Yesterday, I wrote about raising your rates on new clients.
Today’s topic is a bit trickier…raising your rates on existing clients.
It’s trickier because clients must be trained to expect an increase — and chances are yours aren’t.
Here’s what I wrote about this in my latest book, “The Creative Professional’s Guide to Money: How to Think About It, How to Talk About It and How to Manage It.”
Certain seasons or times of year are conducive to change and can be used as a catalyst, such as the new year. That’s why December is a good time to start thinking about how you’re going to do it and letting your existing clients know.
Anything new, for that matter, can serve as a justification for increasing prices: new company name or business structure, new office, equipment or employees.
You can move long-term clients slowly and incrementally toward a higher rate. What’s important is setting the precedent that things will change—the specific change is incidental. So even if the increase is miniscule, what’s important is that it takes effect.
Or you can suggest a different type of working relationship with an existing client. For example, if you’ve been working hourly to date, you can suggest moving to project-based fees.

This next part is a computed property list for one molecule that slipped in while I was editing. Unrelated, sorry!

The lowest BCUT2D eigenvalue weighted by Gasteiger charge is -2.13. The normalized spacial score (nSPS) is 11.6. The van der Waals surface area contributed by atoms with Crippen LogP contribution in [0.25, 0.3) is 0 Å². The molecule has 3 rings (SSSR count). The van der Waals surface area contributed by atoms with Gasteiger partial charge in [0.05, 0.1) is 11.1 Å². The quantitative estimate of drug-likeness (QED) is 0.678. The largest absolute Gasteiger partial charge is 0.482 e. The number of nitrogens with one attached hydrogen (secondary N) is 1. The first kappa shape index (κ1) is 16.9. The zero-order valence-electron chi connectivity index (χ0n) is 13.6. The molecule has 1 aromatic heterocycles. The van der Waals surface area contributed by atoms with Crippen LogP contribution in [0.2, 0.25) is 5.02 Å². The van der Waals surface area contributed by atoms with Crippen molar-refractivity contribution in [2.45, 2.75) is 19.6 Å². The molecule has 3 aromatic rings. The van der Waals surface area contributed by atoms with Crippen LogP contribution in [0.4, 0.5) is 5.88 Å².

When you modify or upgrade your services is a perfectly logical time to increase prices too, especially for existing clients. Offering new services is like a new beginning. It creates a new mind-set, especially if you position and promote it that way.
Old rules no longer apply, and the result is much less pushback from existing clients. Often, in fact, negative reactions to higher prices are a result of how they’re presented, not the prices themselves. Always give clients plenty of advance notice that something new is coming up. Give them details about how they will be affected. Give them time to respond and an opportunity to provide feedback.
How do you do it? Or if you haven’t, what’s getting in your way?